Who Has Solar Panels? We Do!
I’ve wanted to get solar panels for a long time. But we spent 6 years moving around the country, so they weren’t feasible. When we bought our current house in 2013, we knew it was going to be our home for a long time. So I asked a company to come out and give us a quote for panels. Unfortunately the company required you to buy the panels outright, at a cost around $30-$40K. And I sadly thought, this just ain’t happening.
Last fall I noticed that my neighbors were getting panels installed on their roof. I texted them and told them “Congrats! I wish we could get them too.” And my neighbor said, “But they are free!”
And I knew I had to find out about this!
Solar City installed our neighbor’s panels and is installing many more units throughout our town. They offer customers a way to go solar without purchasing a single item.
For every unit installed they:
- Design the layout, install and provide all panels and equipment free of charge
- Assume all responsibility and liability for the panels, from shoveling snow off the panels to replacing broken or worn panels (provided they weren’t broken because a kid was up there trying to sled off the roof)
- Monitor your energy production 24 hours a day via an internet connection and will come out and check on the system if there is a notable energy drop
- Aim to produce close to 3/4 of your electricity through solar energy (the rest of your electricity is purchased from your regular provider)
- Provide credits for overproduction in the summer months that are used to offset the winter months
Once you choose to go with Solar City, you have 3 pricing tiers to choose from:
- You can purchase your electricity for the next 20 years outright at the lowest per kWh cost.
- You can lock in the cost of electricity at a low price for the next 20 years.
- You can opt for a lower cost of electricity than option #2, however the price will increase every year by a fixed amount.
We chose to go with option #2 and locked in our electricity cost at 8 cents less per kWh than what we are paying now.
What’s the catch?
It sounds too good to be true, doesn’t it?
Well, probably the biggest drawback to using Solar City is that it is a 20 year commitment! You sign a contract that you will purchase the electricity your panels generate from them for the next two decades!! That was a little scary for us. But, if you move and/or sell your house, you do have some options. You can transfer the solar panels to a new location for a fee of $500 if Solar City provides service in that area or you can transfer the contract to anyone that purchases your home. If you cannot do either of these, then you have to buy out the remaining years of the contract (that could be expensive).
- You must pay $500 if the panels have to be removed and re-installed (like if you have to re-shingle your roof)
- You need to have a high-speed internet connection
- They place a big Solar City control box next to your electrical meter
- You will have 2 electricity bills: one from Solar City and one from your normal electricity provider
- Oh, and you can’t use the electricity to heat your pool (just in case you needed to know that)
So far, we have had a great experience with Solar City. I first met with the representative in our area and she did an initial assessment of our current energy usage and costs. She used Google Maps to look at our house and make a preliminary design for roof installation.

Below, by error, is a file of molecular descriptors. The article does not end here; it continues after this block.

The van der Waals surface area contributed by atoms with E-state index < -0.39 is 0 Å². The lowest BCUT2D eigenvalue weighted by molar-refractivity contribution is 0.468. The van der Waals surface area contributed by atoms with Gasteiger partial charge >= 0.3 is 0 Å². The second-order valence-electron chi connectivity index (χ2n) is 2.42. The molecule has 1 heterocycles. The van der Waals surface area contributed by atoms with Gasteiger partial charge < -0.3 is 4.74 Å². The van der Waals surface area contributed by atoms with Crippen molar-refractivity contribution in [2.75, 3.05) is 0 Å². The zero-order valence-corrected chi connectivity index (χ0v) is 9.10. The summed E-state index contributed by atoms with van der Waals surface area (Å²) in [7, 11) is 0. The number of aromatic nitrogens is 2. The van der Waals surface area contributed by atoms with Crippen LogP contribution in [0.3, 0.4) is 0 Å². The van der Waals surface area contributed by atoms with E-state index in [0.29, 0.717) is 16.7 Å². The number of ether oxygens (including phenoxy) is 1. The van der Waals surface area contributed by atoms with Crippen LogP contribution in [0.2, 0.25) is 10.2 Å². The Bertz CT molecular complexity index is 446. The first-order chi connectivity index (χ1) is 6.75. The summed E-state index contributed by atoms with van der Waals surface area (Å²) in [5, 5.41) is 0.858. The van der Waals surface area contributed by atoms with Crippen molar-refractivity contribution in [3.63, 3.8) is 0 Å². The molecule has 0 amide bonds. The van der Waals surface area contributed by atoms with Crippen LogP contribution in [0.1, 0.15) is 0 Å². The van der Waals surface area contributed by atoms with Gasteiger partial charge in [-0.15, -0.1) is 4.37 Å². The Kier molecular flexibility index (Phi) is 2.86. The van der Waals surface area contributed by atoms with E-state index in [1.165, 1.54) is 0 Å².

An engineer then designed a plan for our house that was pretty much the same as what the rep showed me. In the first year, 64% of our power is predicted to be produced by solar, which is under their goal. And this is one of the larger designs they have made for a residential home (thank you ranch style home). I was a little disappointed by that, but at this stage in our lives, with 8 people in the house, we are energy hogs.
When we signed the contract, the installation was predicted to be 5 months away in May. Initially we had a lot of paperwork to sign (via electronic signature) so the company could get the proper permits and apply to National Grid. Then there was going to be a long wait. But earlier this month I got a call that they were able to move it up to March. Hooray! The installation took 2 days and the installation team (at least 8 people) were extremely nice. One of them even posed with me for this picture.
A couple of weeks after the installation the town electrical inspector came out to inspect the panel (arranged and met by a rep from Solar City).
And now we are just waiting for National Grid to inspect the system and give the ok.
Then Solar City will tell us to turn the system on, we will throw the switch and our roof will no longer be a passive structure keeping the rain and snow off our heads.
What About Those Unsightly Panels?
One of the complaints I have heard about solar energy is the “ugliness” of the panels on the roof. While I don’t understand it myself, Solar City is aware that some people don’t like the way panels look. They do try to install panels so they don’t face the road. They can also install free-standing units, but you will have to pay some cost for the trenching involved to hook the panels up to your electrical box.
If it were up to me though, I would make it mandatory that solar panels be incorporated into all house designs. Why shouldn’t each structure be used to help generate clean energy?
I consider solar panels a badge of honor.
Disclaimer: I am not an affiliate for, nor a representative of, Solar City. However, if you like my solar panels and want to get some of your own, mention my name to Solar City and they will give me a referral bonus.
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